September already; ah but it seems it was just budding springtime! Three weeks of summer remain, though the cool, stormy skies and rushing winds on the river this morning certainly reminded me of autumn.
The fishing too seems to be in transition, as the late morning’s hot sun has been replaced by clouds and chilly winds this week, so too the risers to trico spinners have been few and far between. The terrestrials have not drawn the interest they have been for these many weeks either, so the trout and their stalkers wait for autumn hatches not yet ready to appear.
Perhaps it is time to switch tactics once again, to forsake the mornings and haunt the rivers later, as afternoon becomes evening. Caddis should begin to appear, and the bright little Hebe mayflies with their speckled wings. Olives too, as they seem to have deserted the river this summer. Fishing tailwaters bends us to man’s manipulation of the flows and thus the temperature, which has a lot to do with what flies we see. The rivers have cooled significantly, but not enough for the freestoners to be friendly trout habitat, just yet. It will take more rainfall, and more chilly nights to revive them.
One of those morning breezes caught my line yesterday, foiling my attempt to cast under an overhanging branch. I heard a derisive snort behind me and assumed I had a critic. Turning, I smiled to find a fawn munching steadily on the bank side vegetation and snorting between overstuffed mouthfuls.
It was a day of reluctant sippers and splashy refusals. The tricos were thin, there and gone so quickly, only a couple trout rose to them. With so few spinners on the water, the fish shied from the double they had accepted willingly last week. Finally changing to a size 24 single spinner, I was fast to one of those shy trout on the first cast. The sixteen inch brown flexed the seven foot bamboo fully as he thrashed about.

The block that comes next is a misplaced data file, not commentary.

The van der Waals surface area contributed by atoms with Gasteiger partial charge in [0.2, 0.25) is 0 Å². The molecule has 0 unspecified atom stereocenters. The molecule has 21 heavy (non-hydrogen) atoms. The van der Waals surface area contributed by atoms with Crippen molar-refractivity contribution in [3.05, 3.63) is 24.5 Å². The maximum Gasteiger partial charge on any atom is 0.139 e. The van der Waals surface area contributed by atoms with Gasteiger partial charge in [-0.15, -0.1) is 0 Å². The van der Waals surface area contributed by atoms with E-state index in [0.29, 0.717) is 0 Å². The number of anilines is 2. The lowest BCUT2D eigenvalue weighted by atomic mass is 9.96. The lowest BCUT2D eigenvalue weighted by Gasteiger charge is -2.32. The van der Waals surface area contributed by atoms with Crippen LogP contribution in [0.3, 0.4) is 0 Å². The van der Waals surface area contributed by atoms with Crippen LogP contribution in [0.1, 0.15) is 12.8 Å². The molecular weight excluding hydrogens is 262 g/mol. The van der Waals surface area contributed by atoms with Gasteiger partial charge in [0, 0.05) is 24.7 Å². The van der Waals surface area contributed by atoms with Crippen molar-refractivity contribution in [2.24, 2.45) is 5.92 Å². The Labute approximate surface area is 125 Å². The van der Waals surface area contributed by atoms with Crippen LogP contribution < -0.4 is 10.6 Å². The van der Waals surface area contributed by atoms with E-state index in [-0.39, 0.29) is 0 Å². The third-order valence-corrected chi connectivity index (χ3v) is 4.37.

I’d taken a seventeen inch fish with the Grizzly Beetle early, and once the sparse tricos disappeared I went back to it. These wild browns were reticent though, following each drift several feet below their lies until the fly dragged, then popping it just before my pickup. The rises were few, the naturals certainly less active on a cool cloudy morning. Many trout take terrestrials readily when they are on them, but are less responsive when few naturals are finding their way into the drift.
Standing on the river bank this morning I was musing about just how long it has been since I witnessed a hatch; not the one bug, two bug and finished kind, but an actual parade of hatching duns bouncing down the river with good fish eating them. I had to check my log as it has been more than two months since I stalked a pair of twenty-one inch browns sipping little olive duns as they rode the current slick before me (I got them both).
It has been a great summer, and I have taken many wonderful fish with a mix of dry flies, heavily favoring the terrestrials. But there’s a simple perfection in fishing a mayfly hatch that’s been missing.
I wonder if the Isonychia will show up this month, as I never encountered them during June? I’d love to see enough flow in the river to drop the boat in and float a few miles. I had a nice system last summer, getting on a parallel line down a riffle with the oars beneath my knees, casting toward the bank with a big, juicy Halo Isonychia. Things got interesting when a little bubble at my fly turned into a big, heavy brown trout streaking down river as I stomped on the anchor release while frantically clearing the fly line strewn across the floor of the boat!
Autumn brings the last dry fly fishing of the year, and it is always fleeting. You enjoy each moment you find with pleasant weather and rising trout, for you never know when the cold front that will end it all will blow through and turn Indian Summer into winter in the blink of an eye. Precious days, precious hours, every one of them lived to their fullest; the seasons of an angler are built upon them.